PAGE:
And part 2 of the learning experience?
This one took place outside of the workyard… started with us taking the Tufesa bus from Phoenix to San Carlos (the very cheapest way to get here, of course).
We knew we needed to get Mexican visitor’s visas.
We knew that most people got these when they drove across the border, at a place called “K-21” (literally, the 21st kilometre south of the border, where Immigration is).
We “knew” we could get our visas in Guaymas (the town 25 minutes away from where we are).
Monday – Attempt #1: We arrive at Immigration in Guaymas at 3:00pm; here we learn that they are only open 8:00 – 12:00 (good government hours!).
Tuesday – Attempt #2: We go back to Immigration in Guaymas, this time at 9:00am; they inform us, somewhat gleefully, that we can only get this visa at K-21 (back at the border, 6 hours’ drive away from us).
Tuesday – Attempt #3: We drive to the airport in Guaymas, and talk to Immigration there. They tell us that yes, they do have the visa paperwork, but no, they can’t give us our visas. We did not arrive by air, we arrived by bus, so we must go back to K-21.
Wednesday – Attempt #4: We rent a car (who knew you could rent cars in Mexico?!?!); it looks wonderful from the outside, but has no A/C and a disconcerting habit of ‘jumping’ left or right at any bump or pothole. This little car also doesn’t like to start on the first try. But hey, at least it moves right? The catch to the car rental? Even in Mexico, you have to be 25 to drive a rental car… which means Jon has to do all the driving. ALL the driving.
–> Might be worth mentioning at this point that Jon really dislikes driving in places he doesn’t know, dislikes driving cars that he doesn’t know, dislikes driving for long periods of time, and dislikes driving in the dark. So, lucky him, he got to drive for 11 hours, through the deserts of Mexico, in a funny, bumpy little rental car, with me as his navigator 🙂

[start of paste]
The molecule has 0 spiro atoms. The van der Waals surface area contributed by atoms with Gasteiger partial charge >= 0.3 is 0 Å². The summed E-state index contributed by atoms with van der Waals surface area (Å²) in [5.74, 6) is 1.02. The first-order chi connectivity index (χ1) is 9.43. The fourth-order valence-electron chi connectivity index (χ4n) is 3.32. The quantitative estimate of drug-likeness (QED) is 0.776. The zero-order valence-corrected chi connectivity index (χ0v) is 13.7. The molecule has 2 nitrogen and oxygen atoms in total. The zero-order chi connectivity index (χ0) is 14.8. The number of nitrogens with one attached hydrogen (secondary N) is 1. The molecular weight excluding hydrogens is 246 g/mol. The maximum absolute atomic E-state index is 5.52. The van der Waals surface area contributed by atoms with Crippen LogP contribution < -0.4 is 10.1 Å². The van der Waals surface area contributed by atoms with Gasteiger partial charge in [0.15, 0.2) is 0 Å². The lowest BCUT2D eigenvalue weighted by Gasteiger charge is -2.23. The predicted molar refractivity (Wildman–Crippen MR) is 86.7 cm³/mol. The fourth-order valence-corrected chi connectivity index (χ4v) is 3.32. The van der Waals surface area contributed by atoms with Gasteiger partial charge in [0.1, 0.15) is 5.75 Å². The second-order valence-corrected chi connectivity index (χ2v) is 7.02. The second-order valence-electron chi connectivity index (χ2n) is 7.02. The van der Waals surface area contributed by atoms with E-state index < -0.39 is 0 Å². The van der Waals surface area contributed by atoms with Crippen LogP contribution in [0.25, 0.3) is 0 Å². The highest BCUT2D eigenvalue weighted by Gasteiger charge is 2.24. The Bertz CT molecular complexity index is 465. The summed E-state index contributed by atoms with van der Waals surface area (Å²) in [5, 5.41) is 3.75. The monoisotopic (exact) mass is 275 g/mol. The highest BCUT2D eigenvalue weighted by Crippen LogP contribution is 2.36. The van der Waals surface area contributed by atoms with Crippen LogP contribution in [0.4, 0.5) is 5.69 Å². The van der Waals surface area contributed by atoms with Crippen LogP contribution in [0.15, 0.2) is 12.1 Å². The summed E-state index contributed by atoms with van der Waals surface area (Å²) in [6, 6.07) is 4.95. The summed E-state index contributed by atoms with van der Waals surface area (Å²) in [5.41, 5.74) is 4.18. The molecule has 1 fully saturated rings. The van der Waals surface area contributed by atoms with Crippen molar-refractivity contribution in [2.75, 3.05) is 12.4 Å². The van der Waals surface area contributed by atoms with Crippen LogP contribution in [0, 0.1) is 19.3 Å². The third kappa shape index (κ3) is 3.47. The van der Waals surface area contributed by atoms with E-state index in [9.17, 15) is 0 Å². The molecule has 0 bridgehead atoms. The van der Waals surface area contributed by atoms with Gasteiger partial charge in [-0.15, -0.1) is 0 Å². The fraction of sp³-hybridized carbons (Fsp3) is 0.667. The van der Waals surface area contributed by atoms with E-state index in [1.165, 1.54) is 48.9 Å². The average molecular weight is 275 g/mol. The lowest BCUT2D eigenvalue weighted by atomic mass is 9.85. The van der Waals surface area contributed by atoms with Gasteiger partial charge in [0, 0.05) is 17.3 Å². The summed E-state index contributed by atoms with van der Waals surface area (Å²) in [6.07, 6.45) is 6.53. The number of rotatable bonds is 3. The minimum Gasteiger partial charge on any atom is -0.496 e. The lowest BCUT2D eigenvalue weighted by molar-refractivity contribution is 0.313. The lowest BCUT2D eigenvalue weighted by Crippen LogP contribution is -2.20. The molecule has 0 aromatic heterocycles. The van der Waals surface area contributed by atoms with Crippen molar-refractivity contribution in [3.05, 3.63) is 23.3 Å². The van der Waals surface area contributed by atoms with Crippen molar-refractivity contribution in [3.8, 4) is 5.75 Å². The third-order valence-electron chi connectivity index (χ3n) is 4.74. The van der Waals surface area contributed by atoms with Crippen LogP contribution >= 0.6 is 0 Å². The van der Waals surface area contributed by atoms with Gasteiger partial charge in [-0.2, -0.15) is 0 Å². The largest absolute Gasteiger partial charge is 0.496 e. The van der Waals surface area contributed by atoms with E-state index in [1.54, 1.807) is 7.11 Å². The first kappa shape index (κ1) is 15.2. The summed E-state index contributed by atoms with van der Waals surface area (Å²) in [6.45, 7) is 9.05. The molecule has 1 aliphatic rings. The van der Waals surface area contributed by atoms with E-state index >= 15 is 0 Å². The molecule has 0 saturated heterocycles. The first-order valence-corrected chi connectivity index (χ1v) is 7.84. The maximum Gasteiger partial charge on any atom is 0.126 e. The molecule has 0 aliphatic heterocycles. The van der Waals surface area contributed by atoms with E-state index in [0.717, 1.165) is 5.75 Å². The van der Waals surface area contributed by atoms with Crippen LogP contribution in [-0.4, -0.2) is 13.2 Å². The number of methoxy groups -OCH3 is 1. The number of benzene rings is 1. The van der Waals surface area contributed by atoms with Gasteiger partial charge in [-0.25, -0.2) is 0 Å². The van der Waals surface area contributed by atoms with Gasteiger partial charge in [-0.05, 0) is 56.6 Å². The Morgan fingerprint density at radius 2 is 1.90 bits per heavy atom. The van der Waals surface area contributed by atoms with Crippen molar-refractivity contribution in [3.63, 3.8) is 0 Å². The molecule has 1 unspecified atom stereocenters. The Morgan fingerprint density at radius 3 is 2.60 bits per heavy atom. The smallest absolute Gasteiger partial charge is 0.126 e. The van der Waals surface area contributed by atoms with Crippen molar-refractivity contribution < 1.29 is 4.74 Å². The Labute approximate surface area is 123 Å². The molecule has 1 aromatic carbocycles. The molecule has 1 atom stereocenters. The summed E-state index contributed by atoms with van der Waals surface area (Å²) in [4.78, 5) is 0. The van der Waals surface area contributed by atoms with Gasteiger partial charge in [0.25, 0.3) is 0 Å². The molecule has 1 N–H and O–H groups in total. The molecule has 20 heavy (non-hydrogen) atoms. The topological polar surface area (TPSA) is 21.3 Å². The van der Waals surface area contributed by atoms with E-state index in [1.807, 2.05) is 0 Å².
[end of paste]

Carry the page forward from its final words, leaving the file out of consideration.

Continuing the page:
I don’t like stories without happy endings though: our 11 hours of driving was rewarded with 3 minutes of paperwork, where an official took our money, stamped our passports, and sent us back on our way.
Learning: When people tell you to get your visas on the way down from Phoenix, listen. If that doesn’t happen, throw lots of money and lots of time at the problem and that might fix it.
Also, when the highway says the speed limit is 40km/h, what they really mean is that if you don’t drive 100km/h you *will* be passed on both sides by trucks honking their horns and flashing their lights at you.
Also, the hot dogs that they sell at “Oxxo” (the Mexican equivalent of 7-11) are pretty good, and damn cheap fuel for day-long road trips through the Mexican desert.
Lastly, the “locals” in the work yard are all super entertained by us young’ns running around with our heads cut off… so at least we’re providing entertainment!!